Kabir does things the way he wants at the spur of the moment. He asks his brother as to when he is going to have a kid, who replies that he will plan after some time. Kabir tells him that one cannot plan these things which makes his brother wonder if that is indeed true for some moments. Kabir believed that if he and Preeti were together, they would have had a kid by now. It becomes true when it is revealed that he was the father of Preeti’s baby. His grandmother also says something similar at the beginning of the film when she explains the couplet by Saint Kabir. Life is unpredictable and plans are bound to fail, she says. Kabir also scoffs at the idea of arranged marriages because as per him, love cannot be planned and arranged.

There is also a kind of contrast that the film shows between Kabir and Preeti. The film is primarily about Kabir and his perspective but, at times, it shows both of them in similar situations. When Kabir fights with Preeti, he comments, “Kaun hai tu?” Who are you? He believes that she has no identity of her own without him. When he comes back to Preeti in the end, she asks him the same question that why she should take him back when he did not listen to her earlier, “Tum ho kaun?” Who are you? At some other stage, Kabir kisses her in front of the entire college. Later, she goes to his post-graduate college where she demands that he kisses her in front of everyone. The slapping scenes between them are also repeated. There is also a similarity in the way they both suffered during the time when they were separated. As the wonderful Margaret Redlich puts it in her fantastic review, “While Shahid was killing himself with alcohol, Kiara was suffering through pregnancy. He vomits, she was vomiting. He had one faithful support (his friend), she had one faithful support (the old woman in her lodgings who cared for her). They were the same, beginning to end, and both their hurts were doubled because they were feeling the hurt of the other.
Like it happens in Devdas, a death takes Kabir back home. His grandmother had passed away. He comforts his father by saying that to be born, to fall in love, and to die are the three most crucial occurrences of life. The rest are just reactions to that. During the funeral, he plays his grandmother’s favorite song Mawa Te Dhiyan. It took me to the funeral in Sanjay Leela Bhansali’s Guzaarish where Ethan (Hrithik Roshan) sings his mother’s favorite song What A Wonderful World. In fact, in Arjun Reddy, Arjun played the same song at his grandmother’s funeral but in Kabir Singh, Kabir changes the song.

The film opens with Amir Khusrau’s verse, “Khusrau darya prem ka, ulti wa ki dhaar, jo utra so doob gaya, jo dooba so paar.” Love is like an ocean, it is deep and profound. One cannot conquer it, you can only feel its intensity. This is the second Shahid Kapoor film after Padmaavat that has this couplet. It describes the vastness of love and says that only when one is immersed in love, one can truly experience it. To me, it also means that one cannot move on from love because it is too deep like an ocean. And this is what the film also showed by depicting the inability of Kabir to move on in life. He cannot just get over Preeti because his love is too deep and he cannot come out of it.

In the end, it is revealed that Kabir was the father of Preeti’s baby. I had imagined that the child would not be his and given Kabir’s nature, he would have had no issues in accepting the child because to him, the baby was Preeti’s flesh and blood. But the film took an easier route in this aspect.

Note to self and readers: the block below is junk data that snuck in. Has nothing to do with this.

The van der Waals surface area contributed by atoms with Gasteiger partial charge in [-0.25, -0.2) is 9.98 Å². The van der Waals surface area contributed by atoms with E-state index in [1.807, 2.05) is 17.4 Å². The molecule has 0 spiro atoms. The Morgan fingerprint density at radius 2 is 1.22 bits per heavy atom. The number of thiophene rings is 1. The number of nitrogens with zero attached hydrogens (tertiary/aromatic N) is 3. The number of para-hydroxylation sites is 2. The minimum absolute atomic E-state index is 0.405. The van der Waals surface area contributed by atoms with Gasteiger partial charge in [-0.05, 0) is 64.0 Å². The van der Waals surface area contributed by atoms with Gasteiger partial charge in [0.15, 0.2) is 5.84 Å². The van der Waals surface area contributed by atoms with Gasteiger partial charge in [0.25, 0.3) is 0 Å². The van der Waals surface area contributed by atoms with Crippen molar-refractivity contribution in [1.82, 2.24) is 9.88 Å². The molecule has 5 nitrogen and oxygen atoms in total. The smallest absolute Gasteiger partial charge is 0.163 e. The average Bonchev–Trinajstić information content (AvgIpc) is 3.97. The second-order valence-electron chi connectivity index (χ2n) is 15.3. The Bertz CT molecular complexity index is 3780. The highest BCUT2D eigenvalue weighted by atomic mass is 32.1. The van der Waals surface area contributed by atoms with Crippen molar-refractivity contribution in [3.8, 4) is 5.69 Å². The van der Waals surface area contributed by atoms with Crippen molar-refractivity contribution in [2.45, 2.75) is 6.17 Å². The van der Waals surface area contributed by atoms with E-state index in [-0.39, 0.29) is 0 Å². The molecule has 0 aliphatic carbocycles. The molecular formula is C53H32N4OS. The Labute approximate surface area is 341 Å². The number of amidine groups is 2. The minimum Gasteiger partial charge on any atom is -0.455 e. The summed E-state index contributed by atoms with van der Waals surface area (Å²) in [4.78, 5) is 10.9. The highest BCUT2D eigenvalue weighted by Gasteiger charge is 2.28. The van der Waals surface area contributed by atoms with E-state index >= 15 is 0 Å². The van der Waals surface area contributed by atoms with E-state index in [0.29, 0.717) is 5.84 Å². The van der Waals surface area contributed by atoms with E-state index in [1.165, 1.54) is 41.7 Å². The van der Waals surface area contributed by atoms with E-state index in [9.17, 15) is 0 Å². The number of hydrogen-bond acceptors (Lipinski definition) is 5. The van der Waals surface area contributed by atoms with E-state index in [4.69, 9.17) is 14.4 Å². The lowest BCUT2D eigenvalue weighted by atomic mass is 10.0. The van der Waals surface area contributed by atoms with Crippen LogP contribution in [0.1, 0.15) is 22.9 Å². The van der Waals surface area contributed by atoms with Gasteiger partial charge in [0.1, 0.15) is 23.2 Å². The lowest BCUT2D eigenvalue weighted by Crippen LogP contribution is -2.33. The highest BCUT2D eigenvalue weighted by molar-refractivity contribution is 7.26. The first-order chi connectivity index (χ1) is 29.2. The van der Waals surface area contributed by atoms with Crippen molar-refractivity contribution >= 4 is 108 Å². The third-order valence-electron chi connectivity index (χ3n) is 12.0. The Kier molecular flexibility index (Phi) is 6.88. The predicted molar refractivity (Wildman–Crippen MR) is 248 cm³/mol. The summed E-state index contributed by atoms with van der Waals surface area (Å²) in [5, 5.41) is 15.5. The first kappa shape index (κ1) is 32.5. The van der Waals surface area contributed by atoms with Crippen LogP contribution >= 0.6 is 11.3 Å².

One of the other noteworthy scenes in the film was the way the interval was shown. Kabir takes a drug concoction and passes out. He pees in his pants and then everything turns upside down, just as his own life has taken an altogether new turn. Also, instead of the interval, his name appears and mirrors the dampness in his pants. It is a competently made film with good performances from the cast members. Shahid Kapoor is great. Sohum Majumdar is splendid but I was irritated by the character of Shiva as to why does he do this much for Kabir who treats him so badly. Shiva is willing to go to any extent for Kabir, even asking his sister to marry him, despite knowing that Kabir won’t be able to love any other woman. It was another form of selfless love that Kabir does not see. Kabir really had all the best people around to care for him. And, it is always a pleasure to see Kamini Kaushal on screen and she played the wisest character in the film. Kiara Advani was dull which was more a consequence of the way her role was written.

Enough has already been written on Kabir’s issues, especially, related to his lack of understanding of consent. There were five scenes in the first half that made even me uncomfortable watching them. But there are some other scenes that don’t seem to fully work in terms of story structure. For instance, when Kabir and his friend come to threaten students to not look at Preeti, they take the teacher’s permission to speak in Punjabi. It feels out of place for a college in Delhi. The fight scenes during Holi were also quite bizarre. The film has a quite generic first half but I felt there were some interesting things to write about the film in its second half.

Whenever I watch movies based on passionate love, I wonder if this kind of love exists or not. Itna pyaar hota bhi hai kya or koi kaise kar sakta hai. Kabir is not the kind of person I could relate with or would be friends with. Instead, I often think about Abhi of Meri Pyaari Bindu who was also unable to move on from Bindu. In my post on the film, I had written that I was glad to see that Abhi makes other girlfriends. He does not become a Devdas and goes on to do the things that he always wanted to do. There is heartbreak for Abhi, but at the same time, it feels that he will be fine. We saw what eventually happened to both Kabir and Abhi. Kabir ends up with the person he loved, while Abhi was left alone. Even his film flopped. Maybe Abhi was not passionate enough to fight for his love. Or maybe, the saying that nice guys finish last is actually true. But it is fine. Life might not give everybody what they want but there are enough things to be happy about. Like the beautiful ending of Meri Pyaari Bindu which I am now going to start again, and smile and cry all by myself while watching it for the umpteenth time.

[Read more of the author’s work on his blog here]